Black Sea TracesDétournementDisplacement

Artistic Report on Catastrophes and Utopia

Since beginning of June this year fighting between pro-Russian rebels and government forces escalated again in Ukraine. A cease-fire did not exist in reality. Last weeks fightings are the heaviest since the ceasefire signed in February. Against the background of this new Cold War atmosphere the Russian artist group Chto Delat („What is to be done?“) had a past show in spring in Berlin at KOW Berlin titled Time Capsule expressing the hopelessness of this kind of conflicts in a world order that ignores the demands and needs of its population.



World is changing and artists are seeking for new approaches to cope with the modern challenges. While French artist and architect Leopold Lambert is turning our cartographic habits up-side-down and focusses on governmental structures inspired by ancient Greek polis-systems, the Russian collective Chto Delat is asking in their Berlin exhibition what could art be at a moment when familiar politics and everyday life start falling apart?

What seemed the stuff of nightmares yesterday is reality today, and artists who want to address present conditions have wound up in a very complicated position.

For Chto Delat, which is built around members as Tsaplya Olga Egorova, Nikolay Oleynikov and Dmitry Vilensky, current life circumstances result in the following question: how can we carry on creating, speaking and living when we are all frozen at our computer screens in hopeless anxiety, trying to make sense of the bloody mixture of contradictory and manipulated information, seething hatreds, madness and desperation while the chance to be heard is ever more limited?

An important peculiarity of the events taking place today in Russia and Ukraine is that they are positioned primarily in relation to the past: the unresolved trauma of the clash between Nazism and Stalinism and the crude manipulation of these ideologies that’s now going on. All this provokes the sensation that the demons of the past have returned to strangle us with their tentacles of blood.

They complain of „a new Cold War atmosphere“ arising, massive repressions happening towards oppositionals in their country and a military operation going on in Ukraine taking its tall with thousands of deads on both sides. Chto Delat does not supply answers to all the rising questions but admits the belief that someone in the future will be able to encounter the contents.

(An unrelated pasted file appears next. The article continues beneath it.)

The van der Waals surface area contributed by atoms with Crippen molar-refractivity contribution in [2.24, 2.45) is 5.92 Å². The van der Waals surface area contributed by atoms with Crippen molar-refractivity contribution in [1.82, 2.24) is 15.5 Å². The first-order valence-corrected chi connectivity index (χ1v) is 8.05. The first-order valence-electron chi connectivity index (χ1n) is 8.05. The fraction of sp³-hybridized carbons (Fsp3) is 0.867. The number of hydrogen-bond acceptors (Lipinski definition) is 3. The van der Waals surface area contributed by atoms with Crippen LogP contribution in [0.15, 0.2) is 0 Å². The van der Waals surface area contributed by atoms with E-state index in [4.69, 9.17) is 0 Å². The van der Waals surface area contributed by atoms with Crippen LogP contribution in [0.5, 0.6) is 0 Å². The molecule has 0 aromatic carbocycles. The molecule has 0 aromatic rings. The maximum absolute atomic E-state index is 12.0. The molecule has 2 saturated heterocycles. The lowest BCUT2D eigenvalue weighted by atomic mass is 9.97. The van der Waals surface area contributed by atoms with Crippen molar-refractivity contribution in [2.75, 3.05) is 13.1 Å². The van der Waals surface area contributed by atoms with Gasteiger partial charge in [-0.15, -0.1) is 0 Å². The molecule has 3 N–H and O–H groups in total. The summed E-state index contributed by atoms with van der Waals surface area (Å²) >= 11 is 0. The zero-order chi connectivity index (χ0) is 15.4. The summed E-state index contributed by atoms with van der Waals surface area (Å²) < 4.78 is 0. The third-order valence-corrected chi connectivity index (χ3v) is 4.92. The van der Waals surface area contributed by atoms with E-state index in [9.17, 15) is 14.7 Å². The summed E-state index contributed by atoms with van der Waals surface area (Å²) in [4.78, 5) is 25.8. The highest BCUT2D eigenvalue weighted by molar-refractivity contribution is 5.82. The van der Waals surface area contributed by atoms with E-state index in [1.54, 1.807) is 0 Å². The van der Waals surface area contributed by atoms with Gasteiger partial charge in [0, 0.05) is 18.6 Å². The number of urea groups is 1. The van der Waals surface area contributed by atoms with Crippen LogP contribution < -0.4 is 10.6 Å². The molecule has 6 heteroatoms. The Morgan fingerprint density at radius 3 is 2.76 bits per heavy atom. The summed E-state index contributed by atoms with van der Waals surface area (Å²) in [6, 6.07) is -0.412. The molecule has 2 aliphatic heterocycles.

Existing since 2003 and based in St. Petersburg, the former works of Chto Delat often spoke of hope and revolutionary optimism. They developed combinations of Brechtian songspiels, participatory theater, public actions and propaganda cheering for an utopian communist alternative to the current political and economical agenda. Capitalism already led to the catastrophe, they state, but world is not willing to face this fact yet: „Until there is no hope, true revolutionary action is postponed“, says Oxana Timofeeva.


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And this means we can connect ourselves to the future. Our time capsule has the shape of a heart connected to an ear. Each of us laid one special thing, something dear to him or her, in an empty space inside the heart. Then we sent this “heart-ear capsule” into the future. Because we believe the future will happen. Let’s make sense together out of this simple fact, they concluded in their recent exhibition at KOW Berlin.

At KOW they constructed a labyrinth of blown-up newspapers reporting on the war in Syria, Ebola, military convoys and ISIS. The installation’s centre contained a video, showing activist friends discussing the events until, in mid-speech, their voices lose all meanings. They crack up, stand up, become bodies and come together – as a communitiy of people, who are awake and perplexed, afraid and alter, who need each other.

The resignation of Chto Delat became figurative once more by a violent act aiming to destroy one of their pieces of art: A six metre high paper board soldier carrying a shield of the antifascistic action was set on fire by unknown people in Berlin and lateron partly rebuilt by Chto Delat. As a resurrected (zombie) soldier the sculpture returned, provided with inner monologues on the mutilation of a self, his body, perception and ideals.



Thomas Büsch

Filmmaker, Founding Member and Secretary General of diyalog, promotion of cultural exchange with Turkey. Since 2012 he is also project manager of InEnArt.

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